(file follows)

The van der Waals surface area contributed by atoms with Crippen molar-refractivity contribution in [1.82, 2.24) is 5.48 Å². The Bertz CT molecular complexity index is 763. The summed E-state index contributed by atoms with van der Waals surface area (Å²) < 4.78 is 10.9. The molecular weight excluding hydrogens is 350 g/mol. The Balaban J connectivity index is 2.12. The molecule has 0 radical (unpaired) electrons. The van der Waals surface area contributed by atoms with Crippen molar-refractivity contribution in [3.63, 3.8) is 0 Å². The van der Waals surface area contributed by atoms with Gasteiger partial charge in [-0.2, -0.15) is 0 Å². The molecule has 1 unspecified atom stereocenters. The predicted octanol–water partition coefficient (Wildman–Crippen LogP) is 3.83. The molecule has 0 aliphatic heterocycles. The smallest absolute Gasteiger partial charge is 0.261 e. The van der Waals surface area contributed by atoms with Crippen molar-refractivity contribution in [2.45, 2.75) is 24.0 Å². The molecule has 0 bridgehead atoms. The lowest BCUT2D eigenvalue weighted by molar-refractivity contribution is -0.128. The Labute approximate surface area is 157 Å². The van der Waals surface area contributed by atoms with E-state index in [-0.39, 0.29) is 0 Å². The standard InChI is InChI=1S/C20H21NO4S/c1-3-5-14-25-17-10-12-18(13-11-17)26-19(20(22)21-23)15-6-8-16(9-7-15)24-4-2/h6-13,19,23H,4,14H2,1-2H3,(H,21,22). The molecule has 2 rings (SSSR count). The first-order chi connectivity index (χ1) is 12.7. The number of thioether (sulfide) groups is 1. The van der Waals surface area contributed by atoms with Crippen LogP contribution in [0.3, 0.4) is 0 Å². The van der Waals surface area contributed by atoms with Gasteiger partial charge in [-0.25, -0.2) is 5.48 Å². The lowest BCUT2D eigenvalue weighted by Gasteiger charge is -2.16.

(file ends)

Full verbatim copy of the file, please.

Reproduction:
The van der Waals surface area contributed by atoms with Crippen molar-refractivity contribution in [1.82, 2.24) is 5.48 Å². The Bertz CT molecular complexity index is 763. The summed E-state index contributed by atoms with van der Waals surface area (Å²) < 4.78 is 10.9. The molecular weight excluding hydrogens is 350 g/mol. The Balaban J connectivity index is 2.12. The molecule has 0 radical (unpaired) electrons. The van der Waals surface area contributed by atoms with Crippen molar-refractivity contribution in [3.63, 3.8) is 0 Å². The van der Waals surface area contributed by atoms with Gasteiger partial charge in [-0.2, -0.15) is 0 Å². The molecule has 1 unspecified atom stereocenters. The predicted octanol–water partition coefficient (Wildman–Crippen LogP) is 3.83. The molecule has 0 aliphatic heterocycles. The smallest absolute Gasteiger partial charge is 0.261 e. The van der Waals surface area contributed by atoms with Crippen molar-refractivity contribution in [2.45, 2.75) is 24.0 Å². The molecule has 0 bridgehead atoms. The lowest BCUT2D eigenvalue weighted by molar-refractivity contribution is -0.128. The Labute approximate surface area is 157 Å². The van der Waals surface area contributed by atoms with E-state index in [-0.39, 0.29) is 0 Å². The standard InChI is InChI=1S/C20H21NO4S/c1-3-5-14-25-17-10-12-18(13-11-17)26-19(20(22)21-23)15-6-8-16(9-7-15)24-4-2/h6-13,19,23H,4,14H2,1-2H3,(H,21,22). The molecule has 2 rings (SSSR count). The first-order chi connectivity index (χ1) is 12.7. The number of thioether (sulfide) groups is 1. The van der Waals surface area contributed by atoms with Crippen LogP contribution in [0.3, 0.4) is 0 Å². The van der Waals surface area contributed by atoms with Gasteiger partial charge in [-0.25, -0.2) is 5.48 Å². The lowest BCUT2D eigenvalue weighted by Gasteiger charge is -2.16.